By Greg Amos
Special to the Pioneer
As the nights get colder and traces of snowfall begin to accumulate, something special happens in the alpine environment exactly halfway between Invermere and Canmore. From the summit of Mount Queen Mary in Height of the Rockies Provincial Park, follow an imaginary straight line nine kilometres to the northwest. Fly over folded mountains and glaciers, over the Albert River, and past the stunning Sharkfin Peak a.k.a. Talon Peak to arrive at one of the most beautiful autumn displays possible in the Canadian Rockies: a stunning scene painted in bold strokes of golden-yellow alpine larch, glowing emerald lakes, and bleached white expanses of limestone.
This is the backyard of the Talus Lodge in the days leading up to the fall equinox, where the sun’s ever-lowering arc conspires with the conifer’s photosynthetic withdrawal to light up the larches’ needle-leaves in a way that makes Christmas trees pale in comparison.
The hardy, ancient Larix lyallii trees one of which, found in Alberta’s nearby Kananaskis Country, was dated at 1,917 years old in 2012 are a big part of what brings shoulder-season hikers up to the lodge. Built by Invermere’s Chris Espinel, a retired forester and experienced mountaineer, the Talus Lodge has been the base camp for eager alpine explorers to discover life on the 2,200 metre-plus plateau for more than a decade.
In a muted world of rock and snow, the fall larch display is a last big, bold burst of spectacular colour to relish before the trees, like the surrounding cirques and cols near the lodge are buried under more than 12 feet of snow.
The absurdly abundant larches are just one of the reasons why lodge co-owner Chris chose this location in 2003, just east of the continental divide on a high plateau between the Cross River and Albert River. But its not only about the spectacular alpine setting of Rocky Mountain peaks, age-old glaciers and tropic-like blue-green alpine lakes and tarns the site was also picked for its sheer inaccessibility.
A decade later, the area is as serene as ever. Only the occasional jet silently crossing the skyline from Calgary betrays any trace of civilization nearby.
For a group of seven adventurers exploring the limestone expanse in mid-September, the result was an alpine environment that took on a spectacular park-like setting one that dwarfed the larch needle displays seen each fall at tourist-trampelled destinations like Larch Valley at Moraine Lake and Lake OHara in Yoho National Park.
Trekking across the broad limestone plateau its all alpine route finding here, so all outings are always a choose-your-own-adventure experience one cant help noticing the only natural feature perhaps more abundant than the larches: huge holes left by grizzly bears digging for marmots on which to fatten up for the winter. Judging by the shear number of holes and overturned boulders, it takes a lot of attempts before each bear is rewarded with hoary marmot meal.
Other rodents of the rocks observed included picas, weasels, and Columbian ground squirrels. Much smaller prehistoric animals also made their presence known trilobites lurked in the limestone, extinct crinoids crunched underfoot, and on the microscopic end of things, oxygen-producing stromatolites clustered in colonies fossilized into rock. The interesting bulges and circular patterns, once explained to the group by Chris, were impossible not to see. And theyre worth our appreciation regardless we owe our atmosphere to the Precambrian cyanobacteria that bound sedimentary grains of rock into the structures we see today.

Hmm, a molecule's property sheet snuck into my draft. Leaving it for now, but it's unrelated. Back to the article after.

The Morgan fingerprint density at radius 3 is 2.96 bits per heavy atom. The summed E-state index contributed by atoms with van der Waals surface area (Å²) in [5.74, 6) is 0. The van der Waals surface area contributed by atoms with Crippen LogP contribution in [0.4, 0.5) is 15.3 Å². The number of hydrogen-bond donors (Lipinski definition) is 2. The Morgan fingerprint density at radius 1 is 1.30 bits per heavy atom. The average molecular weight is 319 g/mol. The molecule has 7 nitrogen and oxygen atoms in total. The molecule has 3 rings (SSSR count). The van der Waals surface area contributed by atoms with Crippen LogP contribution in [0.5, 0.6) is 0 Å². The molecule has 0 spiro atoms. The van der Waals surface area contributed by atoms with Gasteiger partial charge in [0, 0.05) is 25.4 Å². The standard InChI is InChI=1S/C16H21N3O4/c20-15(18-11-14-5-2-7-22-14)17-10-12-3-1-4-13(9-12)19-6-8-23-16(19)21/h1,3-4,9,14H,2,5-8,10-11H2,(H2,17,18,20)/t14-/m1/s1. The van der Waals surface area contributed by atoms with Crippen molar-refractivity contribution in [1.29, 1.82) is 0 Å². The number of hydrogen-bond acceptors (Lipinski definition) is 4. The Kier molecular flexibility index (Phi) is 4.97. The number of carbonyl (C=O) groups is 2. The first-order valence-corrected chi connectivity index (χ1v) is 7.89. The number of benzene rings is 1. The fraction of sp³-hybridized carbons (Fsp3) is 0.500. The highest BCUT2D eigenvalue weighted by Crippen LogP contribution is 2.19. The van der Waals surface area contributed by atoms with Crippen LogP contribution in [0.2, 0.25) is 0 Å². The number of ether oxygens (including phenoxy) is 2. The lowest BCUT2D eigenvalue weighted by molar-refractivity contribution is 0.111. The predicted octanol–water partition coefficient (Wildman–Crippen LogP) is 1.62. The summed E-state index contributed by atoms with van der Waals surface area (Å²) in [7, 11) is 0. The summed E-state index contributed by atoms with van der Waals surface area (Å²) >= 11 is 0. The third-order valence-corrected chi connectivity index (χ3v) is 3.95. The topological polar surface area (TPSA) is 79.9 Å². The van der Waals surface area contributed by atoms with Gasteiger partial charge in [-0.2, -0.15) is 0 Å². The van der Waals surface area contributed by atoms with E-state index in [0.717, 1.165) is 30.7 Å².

On this visit, our group consisted of a well-rounded cast of fifty-something professionals from B.C., Alberta and Ontario. After an initial dose of rain and cloud, the next two days offered nothing but brilliant T-shirt weather, an unexpected treat in the late summer alpine environment.
Our daily treks took us to the historic meeting ground of Rendezvous Point (a sub-summit in the vicinity of Mount Vavasour and Mount Leval, and above the gorgeous Leman Lake in the Spray Valley) and the mind-blowing larch forests en route to Waterfall Lake, a glacier-fed, stunningly cold (as verified by our swimmers) body of water that flows into the Albert River. In two full days of exploring, the group encountered seven lakes and large tarns, with varying shades of teal and emerald.
To the northwest of the lodge lays the 3,618 metre Mt. Assiniboine the sixth-highest peak in the Rockies. But wherever hikers or in the winter, backcountry and cross-country skiers choose to venture out from the lodge, the much closer Talon Peak towers above the lodge like a beacon. Its visible from many points on the plateau, providing an easy way back to the lodge for anyone on a self-guided adventure.
For the experienced, the plateau is an open book to explore. For those newer to hiking or less comfortable with the objective hazards that come with wilderness terrain, Chris proved a capable and captivating host. Encouraging his guests by the prospect of downhill hikes featuring flatish (read: uphill) return trips, and giving each person expert guidance on positioning feet on slopes and on the use of hiking poles, Chris guided guests of all abilities towards a sense of deep satisfaction.
Despite the remote location, visitors who are seeking more of a lodge lizard experience can find most of the creature comforts they might crave at the lodge. Odour-free outhouses and hot showers (rigged up with watering cans secured on pulleys above the showerers head) connect to the main lodge via a short wooden walkway, and the alpine cuisine is exemplary.
High-altitude night sky watching within a stones throw of the two-storey lodge offered a counterpoint to the sun-basked glory of the larches. Its enough to make one realize the whole notion of there being a special time of year at the lodge as though theres a time when its not so special is merely an abstraction.